In a dusty city of gray concrete blast walls where there’s not always much to smile about, the organizers of a children’s circus try to provide a splash of color and joy.
During Taliban rule in Afghanistan, music and dance were banned, and fewer than one million children—and no girls—attended school nationwide. After their fall, while other NGOs and government agencies focused on food, shelter, and education, the Kabul-based Afghan Mobile Mini-Circus for Children, founded in 2002, strove to introduce “soft” values, bringing children together to foster a more joyful atmosphere despite frequent hardship.
“It’s a special circus,” said founder David Mason, a former salsa and tango instructor from Denmark. “It’s a circus to educate, give meaning to life, make children happy, make them dream and to realize their dreams, and gain self-confidence and inspiration.”
Professional adult artists tour and perform for children across the war-torn country. In the past 11 years, Mason said the circus and its local partner, the Afghan Educational Children’s Circus, have attracted a total live audience of more than 2.7 million people in 25 provinces.
At a show in Kabul on Sunday to mark World Circus Day, young performers in colorful cloaks circled a courtyard on roller skates and girls wearing headscarves showed off their juggling skills. Children performed cartwheels, backward somersaults, and formed human pyramids, dancing and clapping to entertain an audience of their peers from a camp for internally-displaced people and an orphanage.
Conditions in the camps housing the country’s half million internal refugees are notoriously harsh. In the winter of 2011-2012, about 100 people, mostly children and the elderly, lost their lives in the cold. “When you are living under a plastic sheet in a Kabul winter, then… hardship and surviving makes people forget about living. And then once you have survived, there’s nothing much to live for,” said Mason, 47.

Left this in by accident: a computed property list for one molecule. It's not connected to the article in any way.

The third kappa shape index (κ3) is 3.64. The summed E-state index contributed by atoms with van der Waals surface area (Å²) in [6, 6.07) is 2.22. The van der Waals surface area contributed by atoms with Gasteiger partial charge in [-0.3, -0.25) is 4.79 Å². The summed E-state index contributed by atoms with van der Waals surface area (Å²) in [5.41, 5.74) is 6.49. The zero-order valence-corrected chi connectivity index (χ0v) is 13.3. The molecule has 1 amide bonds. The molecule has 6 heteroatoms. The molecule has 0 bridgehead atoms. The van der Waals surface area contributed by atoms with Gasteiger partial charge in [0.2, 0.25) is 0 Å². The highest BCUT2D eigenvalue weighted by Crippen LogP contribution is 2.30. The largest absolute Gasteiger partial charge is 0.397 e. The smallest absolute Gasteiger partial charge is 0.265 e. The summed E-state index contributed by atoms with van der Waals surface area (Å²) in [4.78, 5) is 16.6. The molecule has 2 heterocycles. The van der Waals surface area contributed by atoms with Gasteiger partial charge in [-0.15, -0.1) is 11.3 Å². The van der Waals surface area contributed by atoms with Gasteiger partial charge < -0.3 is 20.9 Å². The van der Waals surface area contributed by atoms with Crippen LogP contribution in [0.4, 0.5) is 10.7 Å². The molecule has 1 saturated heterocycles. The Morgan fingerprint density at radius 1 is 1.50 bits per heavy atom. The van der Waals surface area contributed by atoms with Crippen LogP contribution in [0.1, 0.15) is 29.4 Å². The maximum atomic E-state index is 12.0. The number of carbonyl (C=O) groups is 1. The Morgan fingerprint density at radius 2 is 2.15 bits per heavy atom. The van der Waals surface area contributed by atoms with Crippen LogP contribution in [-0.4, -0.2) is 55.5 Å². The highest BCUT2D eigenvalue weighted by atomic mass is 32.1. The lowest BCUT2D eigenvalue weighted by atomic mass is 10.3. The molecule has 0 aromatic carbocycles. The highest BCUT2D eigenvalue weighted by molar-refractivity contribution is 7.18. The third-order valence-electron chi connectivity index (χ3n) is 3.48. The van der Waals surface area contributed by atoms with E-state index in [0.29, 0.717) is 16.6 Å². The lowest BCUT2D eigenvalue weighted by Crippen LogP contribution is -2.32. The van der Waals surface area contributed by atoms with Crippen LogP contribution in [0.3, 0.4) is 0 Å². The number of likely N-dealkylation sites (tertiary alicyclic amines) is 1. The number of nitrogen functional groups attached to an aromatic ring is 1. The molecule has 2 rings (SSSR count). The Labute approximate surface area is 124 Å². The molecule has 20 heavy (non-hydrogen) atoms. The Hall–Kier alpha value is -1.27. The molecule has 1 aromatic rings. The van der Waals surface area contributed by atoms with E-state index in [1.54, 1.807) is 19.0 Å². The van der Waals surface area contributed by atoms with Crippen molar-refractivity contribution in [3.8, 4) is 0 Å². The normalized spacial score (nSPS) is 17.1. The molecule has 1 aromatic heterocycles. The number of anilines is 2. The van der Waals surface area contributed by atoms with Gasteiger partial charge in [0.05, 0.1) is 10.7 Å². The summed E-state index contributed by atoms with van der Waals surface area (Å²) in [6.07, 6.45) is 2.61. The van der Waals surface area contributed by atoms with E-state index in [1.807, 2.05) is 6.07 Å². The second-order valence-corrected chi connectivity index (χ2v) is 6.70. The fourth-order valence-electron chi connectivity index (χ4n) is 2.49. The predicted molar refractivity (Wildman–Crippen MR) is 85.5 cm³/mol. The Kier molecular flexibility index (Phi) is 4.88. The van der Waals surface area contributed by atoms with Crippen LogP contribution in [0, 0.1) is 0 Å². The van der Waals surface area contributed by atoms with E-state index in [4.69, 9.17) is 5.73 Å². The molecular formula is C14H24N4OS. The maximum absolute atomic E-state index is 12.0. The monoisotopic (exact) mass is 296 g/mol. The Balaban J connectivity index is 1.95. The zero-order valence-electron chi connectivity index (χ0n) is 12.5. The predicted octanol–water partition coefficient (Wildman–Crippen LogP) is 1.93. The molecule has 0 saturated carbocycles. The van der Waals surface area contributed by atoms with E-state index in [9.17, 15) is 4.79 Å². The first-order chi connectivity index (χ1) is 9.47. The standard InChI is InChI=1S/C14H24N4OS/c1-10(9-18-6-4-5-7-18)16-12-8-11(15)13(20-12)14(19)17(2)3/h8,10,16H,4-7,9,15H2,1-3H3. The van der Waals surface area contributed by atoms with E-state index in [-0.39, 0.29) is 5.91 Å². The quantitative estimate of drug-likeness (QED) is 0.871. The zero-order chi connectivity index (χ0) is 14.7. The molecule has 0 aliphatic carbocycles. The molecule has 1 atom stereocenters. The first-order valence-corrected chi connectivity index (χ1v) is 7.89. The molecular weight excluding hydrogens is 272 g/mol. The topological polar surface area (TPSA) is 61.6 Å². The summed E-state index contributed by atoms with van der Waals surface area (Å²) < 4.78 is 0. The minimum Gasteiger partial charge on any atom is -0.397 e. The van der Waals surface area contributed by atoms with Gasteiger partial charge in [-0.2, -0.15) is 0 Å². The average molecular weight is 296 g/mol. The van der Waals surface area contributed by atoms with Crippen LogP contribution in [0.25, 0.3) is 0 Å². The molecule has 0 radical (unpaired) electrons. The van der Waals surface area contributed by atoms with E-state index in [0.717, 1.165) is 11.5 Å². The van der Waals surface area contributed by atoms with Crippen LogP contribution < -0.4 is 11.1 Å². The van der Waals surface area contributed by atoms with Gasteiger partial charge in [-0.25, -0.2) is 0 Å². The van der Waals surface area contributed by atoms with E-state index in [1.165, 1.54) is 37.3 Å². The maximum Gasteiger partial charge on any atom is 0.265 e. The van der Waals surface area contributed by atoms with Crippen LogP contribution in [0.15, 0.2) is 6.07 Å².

The circus works to change that. A total of 120 girls and boys attend a center in Kabul after regular school hours to learn circus skills, going on to give performances in schools and refugee camps. “They are semiprofessionals,” said Mason, co-director of the nonprofit body with his partner, Berit Muhlhausen. The Mobile Mini-Circus also draws on support from some 100 international professionals and volunteers.
Enjoyment is the main message, but the circus also stages hour-long educational performances starting with a Quran recital. They include messages lasting for 10 to 15 minutes on the importance of hygiene, school attendance, mine awareness, and malaria prevention. Children “never forget the messages because the music is there, the story is there, compared with traditional messages,” said Mason. But the overriding message is to be happy. “It’s difficult to convince academics and people in power that having a reason to be joyful is a huge achievement, an aim in itself.”
Mason added that he has “very good relations” with the education and culture ministries. Deputy Culture Minister Nabi Farahi watched Sunday’s show. He said attention to children’s art and talents “is really important in society. We can see that young Afghan people have a lot of talent.” Firouz, an 11-year-old who lives in a camp for internal refugees, also enjoyed the show. “This program is fun,” he said. “I’d like to learn how to juggle and do gymnastics. It’s really good.”
Every year the circus brings together children from across Afghanistan for major events such as festivals and children’s assemblies. This, says the Mobile Mini-Circus, promotes unity in a multiethnic country. The circus, which has also performed overseas, says 75 percent of all its activities are run and taught by children at a time when Afghanistan is taking control of its own future as the international community steps back.
“Over the past decade, the children and youngsters at [the circus] have developed the capacity to lead young people across Afghanistan,” it says on its website. “Their voices are the voices of Afghanistan’s future.”